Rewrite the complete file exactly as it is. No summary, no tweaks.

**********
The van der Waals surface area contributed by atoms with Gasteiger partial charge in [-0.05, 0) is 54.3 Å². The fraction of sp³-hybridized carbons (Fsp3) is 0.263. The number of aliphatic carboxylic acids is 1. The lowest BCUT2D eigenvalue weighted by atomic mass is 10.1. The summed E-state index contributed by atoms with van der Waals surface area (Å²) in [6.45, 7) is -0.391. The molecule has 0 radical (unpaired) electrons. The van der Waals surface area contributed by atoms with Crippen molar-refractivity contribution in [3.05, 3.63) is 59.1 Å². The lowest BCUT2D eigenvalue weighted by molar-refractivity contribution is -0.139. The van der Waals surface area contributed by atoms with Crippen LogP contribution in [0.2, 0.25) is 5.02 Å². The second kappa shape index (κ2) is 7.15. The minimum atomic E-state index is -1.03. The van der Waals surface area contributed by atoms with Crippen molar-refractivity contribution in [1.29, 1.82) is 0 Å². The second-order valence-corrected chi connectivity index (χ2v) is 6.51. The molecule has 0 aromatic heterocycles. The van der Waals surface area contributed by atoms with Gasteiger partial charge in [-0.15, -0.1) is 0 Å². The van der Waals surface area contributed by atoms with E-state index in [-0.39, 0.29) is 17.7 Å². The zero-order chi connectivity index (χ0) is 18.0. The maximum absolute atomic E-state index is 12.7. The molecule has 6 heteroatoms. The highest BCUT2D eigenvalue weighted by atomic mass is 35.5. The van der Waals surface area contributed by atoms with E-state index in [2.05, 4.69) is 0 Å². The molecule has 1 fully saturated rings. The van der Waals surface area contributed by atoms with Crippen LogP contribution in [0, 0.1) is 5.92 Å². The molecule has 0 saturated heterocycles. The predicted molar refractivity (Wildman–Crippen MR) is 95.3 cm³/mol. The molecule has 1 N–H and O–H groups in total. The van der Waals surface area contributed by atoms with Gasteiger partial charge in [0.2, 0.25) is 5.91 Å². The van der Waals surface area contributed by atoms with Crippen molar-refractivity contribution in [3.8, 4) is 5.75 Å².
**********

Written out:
The van der Waals surface area contributed by atoms with Gasteiger partial charge in [-0.05, 0) is 54.3 Å². The fraction of sp³-hybridized carbons (Fsp3) is 0.263. The number of aliphatic carboxylic acids is 1. The lowest BCUT2D eigenvalue weighted by atomic mass is 10.1. The summed E-state index contributed by atoms with van der Waals surface area (Å²) in [6.45, 7) is -0.391. The molecule has 0 radical (unpaired) electrons. The van der Waals surface area contributed by atoms with Crippen molar-refractivity contribution in [3.05, 3.63) is 59.1 Å². The lowest BCUT2D eigenvalue weighted by molar-refractivity contribution is -0.139. The van der Waals surface area contributed by atoms with Crippen LogP contribution in [0.2, 0.25) is 5.02 Å². The second kappa shape index (κ2) is 7.15. The minimum atomic E-state index is -1.03. The van der Waals surface area contributed by atoms with Crippen molar-refractivity contribution in [1.29, 1.82) is 0 Å². The second-order valence-corrected chi connectivity index (χ2v) is 6.51. The molecule has 0 aromatic heterocycles. The van der Waals surface area contributed by atoms with Gasteiger partial charge in [-0.15, -0.1) is 0 Å². The van der Waals surface area contributed by atoms with E-state index in [-0.39, 0.29) is 17.7 Å². The zero-order chi connectivity index (χ0) is 18.0. The maximum absolute atomic E-state index is 12.7. The molecule has 6 heteroatoms. The highest BCUT2D eigenvalue weighted by atomic mass is 35.5. The van der Waals surface area contributed by atoms with E-state index in [2.05, 4.69) is 0 Å². The molecule has 1 fully saturated rings. The van der Waals surface area contributed by atoms with Crippen LogP contribution in [0, 0.1) is 5.92 Å². The molecule has 0 saturated heterocycles. The predicted molar refractivity (Wildman–Crippen MR) is 95.3 cm³/mol. The molecule has 1 N–H and O–H groups in total. The van der Waals surface area contributed by atoms with Gasteiger partial charge in [0.2, 0.25) is 5.91 Å². The van der Waals surface area contributed by atoms with Crippen molar-refractivity contribution in [3.8, 4) is 5.75 Å².